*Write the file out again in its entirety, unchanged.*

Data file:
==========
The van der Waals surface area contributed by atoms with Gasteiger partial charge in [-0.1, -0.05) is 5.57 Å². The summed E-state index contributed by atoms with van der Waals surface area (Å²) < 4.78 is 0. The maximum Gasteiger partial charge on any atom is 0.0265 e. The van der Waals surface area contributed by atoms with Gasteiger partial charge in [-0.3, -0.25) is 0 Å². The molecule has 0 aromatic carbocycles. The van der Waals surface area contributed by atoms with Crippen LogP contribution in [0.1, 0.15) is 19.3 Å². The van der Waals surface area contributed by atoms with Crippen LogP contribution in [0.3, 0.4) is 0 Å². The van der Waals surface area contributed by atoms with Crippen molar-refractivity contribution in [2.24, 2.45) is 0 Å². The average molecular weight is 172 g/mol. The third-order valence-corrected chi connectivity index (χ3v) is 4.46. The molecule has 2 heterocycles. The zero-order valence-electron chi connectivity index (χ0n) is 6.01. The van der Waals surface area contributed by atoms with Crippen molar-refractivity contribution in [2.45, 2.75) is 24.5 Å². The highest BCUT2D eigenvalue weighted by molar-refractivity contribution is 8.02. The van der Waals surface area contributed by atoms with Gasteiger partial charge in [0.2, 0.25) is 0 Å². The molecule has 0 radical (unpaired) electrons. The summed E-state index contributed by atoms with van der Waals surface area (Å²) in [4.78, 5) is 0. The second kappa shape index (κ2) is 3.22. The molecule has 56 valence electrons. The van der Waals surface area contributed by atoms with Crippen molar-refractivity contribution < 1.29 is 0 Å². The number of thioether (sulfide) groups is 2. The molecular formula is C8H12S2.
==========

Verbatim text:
The van der Waals surface area contributed by atoms with Gasteiger partial charge in [-0.1, -0.05) is 5.57 Å². The summed E-state index contributed by atoms with van der Waals surface area (Å²) < 4.78 is 0. The maximum Gasteiger partial charge on any atom is 0.0265 e. The van der Waals surface area contributed by atoms with Gasteiger partial charge in [-0.3, -0.25) is 0 Å². The molecule has 0 aromatic carbocycles. The van der Waals surface area contributed by atoms with Crippen LogP contribution in [0.1, 0.15) is 19.3 Å². The van der Waals surface area contributed by atoms with Crippen LogP contribution in [0.3, 0.4) is 0 Å². The van der Waals surface area contributed by atoms with Crippen molar-refractivity contribution in [2.24, 2.45) is 0 Å². The average molecular weight is 172 g/mol. The third-order valence-corrected chi connectivity index (χ3v) is 4.46. The molecule has 2 heterocycles. The zero-order valence-electron chi connectivity index (χ0n) is 6.01. The van der Waals surface area contributed by atoms with Crippen molar-refractivity contribution in [2.45, 2.75) is 24.5 Å². The highest BCUT2D eigenvalue weighted by molar-refractivity contribution is 8.02. The van der Waals surface area contributed by atoms with Gasteiger partial charge in [0.2, 0.25) is 0 Å². The molecule has 0 radical (unpaired) electrons. The summed E-state index contributed by atoms with van der Waals surface area (Å²) in [4.78, 5) is 0. The second kappa shape index (κ2) is 3.22. The molecule has 56 valence electrons. The van der Waals surface area contributed by atoms with Crippen molar-refractivity contribution < 1.29 is 0 Å². The number of thioether (sulfide) groups is 2. The molecular formula is C8H12S2.